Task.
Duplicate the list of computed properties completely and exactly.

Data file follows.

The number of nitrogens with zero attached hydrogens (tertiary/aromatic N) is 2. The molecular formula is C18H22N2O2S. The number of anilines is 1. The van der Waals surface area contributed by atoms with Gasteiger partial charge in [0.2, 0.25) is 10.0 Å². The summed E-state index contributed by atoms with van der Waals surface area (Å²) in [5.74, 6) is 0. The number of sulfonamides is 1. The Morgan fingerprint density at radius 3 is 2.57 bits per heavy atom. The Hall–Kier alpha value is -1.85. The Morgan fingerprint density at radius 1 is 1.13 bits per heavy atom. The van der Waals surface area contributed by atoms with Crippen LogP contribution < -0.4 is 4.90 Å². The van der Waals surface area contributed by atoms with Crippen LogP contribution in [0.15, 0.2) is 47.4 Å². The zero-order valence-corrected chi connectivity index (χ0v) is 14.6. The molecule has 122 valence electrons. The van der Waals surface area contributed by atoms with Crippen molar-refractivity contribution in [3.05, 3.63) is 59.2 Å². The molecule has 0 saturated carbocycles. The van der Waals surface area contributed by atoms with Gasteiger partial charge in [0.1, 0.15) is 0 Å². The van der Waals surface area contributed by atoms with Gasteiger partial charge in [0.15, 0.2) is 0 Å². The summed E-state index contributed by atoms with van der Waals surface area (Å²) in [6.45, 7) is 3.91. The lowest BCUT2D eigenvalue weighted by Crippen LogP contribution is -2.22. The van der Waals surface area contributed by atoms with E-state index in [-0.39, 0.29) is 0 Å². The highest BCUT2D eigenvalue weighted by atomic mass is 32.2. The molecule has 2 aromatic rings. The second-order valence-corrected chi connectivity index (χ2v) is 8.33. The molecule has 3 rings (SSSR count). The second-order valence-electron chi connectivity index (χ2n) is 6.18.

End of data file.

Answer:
The number of nitrogens with zero attached hydrogens (tertiary/aromatic N) is 2. The molecular formula is C18H22N2O2S. The number of anilines is 1. The van der Waals surface area contributed by atoms with Gasteiger partial charge in [0.2, 0.25) is 10.0 Å². The summed E-state index contributed by atoms with van der Waals surface area (Å²) in [5.74, 6) is 0. The number of sulfonamides is 1. The Morgan fingerprint density at radius 3 is 2.57 bits per heavy atom. The Hall–Kier alpha value is -1.85. The Morgan fingerprint density at radius 1 is 1.13 bits per heavy atom. The van der Waals surface area contributed by atoms with Crippen LogP contribution < -0.4 is 4.90 Å². The van der Waals surface area contributed by atoms with Crippen LogP contribution in [0.15, 0.2) is 47.4 Å². The zero-order valence-corrected chi connectivity index (χ0v) is 14.6. The molecule has 122 valence electrons. The van der Waals surface area contributed by atoms with Crippen molar-refractivity contribution in [3.05, 3.63) is 59.2 Å². The molecule has 0 saturated carbocycles. The van der Waals surface area contributed by atoms with Gasteiger partial charge in [0.1, 0.15) is 0 Å². The van der Waals surface area contributed by atoms with Gasteiger partial charge in [0.15, 0.2) is 0 Å². The summed E-state index contributed by atoms with van der Waals surface area (Å²) in [6.45, 7) is 3.91. The lowest BCUT2D eigenvalue weighted by Crippen LogP contribution is -2.22. The van der Waals surface area contributed by atoms with E-state index in [-0.39, 0.29) is 0 Å². The highest BCUT2D eigenvalue weighted by atomic mass is 32.2. The molecule has 2 aromatic rings. The second-order valence-corrected chi connectivity index (χ2v) is 8.33. The molecule has 3 rings (SSSR count). The second-order valence-electron chi connectivity index (χ2n) is 6.18.